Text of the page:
Varroa life cycle

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It is important for beekeepers to know it [edit | edit source]

I think it is important for beekeepers, even beginners, to know the life cycle of Varroa destructor, otherwise it is difficult to understand what we are trying to achieve with various treatments, or even non or reduced treatments.

It is difficult for the ordinary beekeeper, including me, to work out for themselves what the life cycle is from our own observations, so I set out below what is the most likely, based on the most authoritative information I can find. The information available varies considerably in timing, but I think it is more important to know what happens, rather than exactly when. The observations may have been made under different conditions, hence the variation.

Varroa mites can only reproduce under capped brood cells. They emerge with the bees to take up a second stage that is commonly called the "phoretic stage", which is now known to be inaccurate. We now know the mites feed on adult bees as well, but before they are seen on the backs of individual bees. It is often stated that adult mites only enter worker and drone cells, with a preference for drone, but on several occasions I have seen them in queen cells, even in very lightly infested colonies.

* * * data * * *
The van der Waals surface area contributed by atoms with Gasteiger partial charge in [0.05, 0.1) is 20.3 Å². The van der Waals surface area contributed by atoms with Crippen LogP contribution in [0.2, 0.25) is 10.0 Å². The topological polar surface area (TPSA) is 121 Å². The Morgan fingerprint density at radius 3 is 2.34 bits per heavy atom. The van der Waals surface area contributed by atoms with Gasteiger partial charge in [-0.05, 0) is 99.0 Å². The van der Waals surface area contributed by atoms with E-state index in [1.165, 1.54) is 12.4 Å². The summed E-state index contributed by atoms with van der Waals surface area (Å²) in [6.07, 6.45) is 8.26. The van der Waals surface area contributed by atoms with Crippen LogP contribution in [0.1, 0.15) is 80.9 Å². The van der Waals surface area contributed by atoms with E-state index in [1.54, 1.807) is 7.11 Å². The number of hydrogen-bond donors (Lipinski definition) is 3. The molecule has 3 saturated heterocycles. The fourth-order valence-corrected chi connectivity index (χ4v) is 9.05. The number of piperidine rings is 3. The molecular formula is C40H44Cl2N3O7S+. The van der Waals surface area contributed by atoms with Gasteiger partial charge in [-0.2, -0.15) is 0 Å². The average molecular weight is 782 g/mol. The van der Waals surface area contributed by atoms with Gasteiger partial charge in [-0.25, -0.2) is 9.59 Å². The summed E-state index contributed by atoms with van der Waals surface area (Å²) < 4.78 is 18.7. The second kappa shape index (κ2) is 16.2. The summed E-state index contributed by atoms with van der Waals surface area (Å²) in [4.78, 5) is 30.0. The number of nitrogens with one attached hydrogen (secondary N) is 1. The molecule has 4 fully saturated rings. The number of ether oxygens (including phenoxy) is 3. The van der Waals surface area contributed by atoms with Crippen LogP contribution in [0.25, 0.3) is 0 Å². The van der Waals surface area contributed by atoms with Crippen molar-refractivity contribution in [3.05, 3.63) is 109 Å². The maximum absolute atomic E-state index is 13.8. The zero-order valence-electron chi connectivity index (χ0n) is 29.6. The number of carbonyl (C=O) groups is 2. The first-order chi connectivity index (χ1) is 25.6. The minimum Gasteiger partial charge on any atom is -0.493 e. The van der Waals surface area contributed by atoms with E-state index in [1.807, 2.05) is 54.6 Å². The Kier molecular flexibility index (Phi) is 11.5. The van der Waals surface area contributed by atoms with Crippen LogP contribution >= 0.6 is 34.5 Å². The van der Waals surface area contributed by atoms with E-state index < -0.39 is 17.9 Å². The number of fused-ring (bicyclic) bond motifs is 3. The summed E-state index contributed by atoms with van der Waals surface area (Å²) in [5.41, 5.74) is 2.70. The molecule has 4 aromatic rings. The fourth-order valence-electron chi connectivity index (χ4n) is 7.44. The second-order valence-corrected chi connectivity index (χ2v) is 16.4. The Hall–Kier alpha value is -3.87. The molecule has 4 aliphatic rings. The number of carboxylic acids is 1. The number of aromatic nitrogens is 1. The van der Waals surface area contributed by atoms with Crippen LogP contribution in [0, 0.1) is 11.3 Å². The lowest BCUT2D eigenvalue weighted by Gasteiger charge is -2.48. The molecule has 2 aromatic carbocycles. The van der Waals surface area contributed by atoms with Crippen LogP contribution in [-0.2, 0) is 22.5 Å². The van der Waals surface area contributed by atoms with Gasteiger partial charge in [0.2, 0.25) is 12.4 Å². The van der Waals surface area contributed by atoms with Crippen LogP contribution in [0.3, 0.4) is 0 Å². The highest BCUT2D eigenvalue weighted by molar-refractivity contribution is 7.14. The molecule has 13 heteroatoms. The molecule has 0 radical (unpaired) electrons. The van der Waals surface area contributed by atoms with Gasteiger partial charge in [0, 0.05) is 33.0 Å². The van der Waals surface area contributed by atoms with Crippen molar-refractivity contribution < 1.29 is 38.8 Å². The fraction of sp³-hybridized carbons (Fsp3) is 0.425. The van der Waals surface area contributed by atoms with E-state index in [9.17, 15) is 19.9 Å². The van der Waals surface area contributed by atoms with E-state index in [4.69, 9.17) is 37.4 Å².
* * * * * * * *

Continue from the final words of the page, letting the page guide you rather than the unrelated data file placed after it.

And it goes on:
In a simplified form, the following is what happens when there is brood in the colony. For more detailed information please consult more authoritative sources, but please remember it does vary somewhat, so even the experts disagree. For that reason, I only give the basics, which I think is all the ordinary beekeeper needs to know. When there is no brood, adult varroa mites are apparently able to live for 5-6 months on adult bees.

  • A female mite enters a brood cell before capping, sinking into the brood food below the larva.
  • The cell is sealed and the female starts to lay eggs, the first is always male, all subsequent eggs are female.
  • It takes 6-7 days for both sexes to develop into adult mites within the cell from the laying of the egg.
  • The male mates with females in the cell.
  • The mother and female offspring emerge from the cell with the bee, the male and immature females dying in the cell.
  • They transfer to an adult bee, although they move between bees, where they stay for 4-11 days, before entering another cell.

I hope this gives a brief and accurate account of the life cycle of varroa, or enough to understand what treatments are trying to achieve.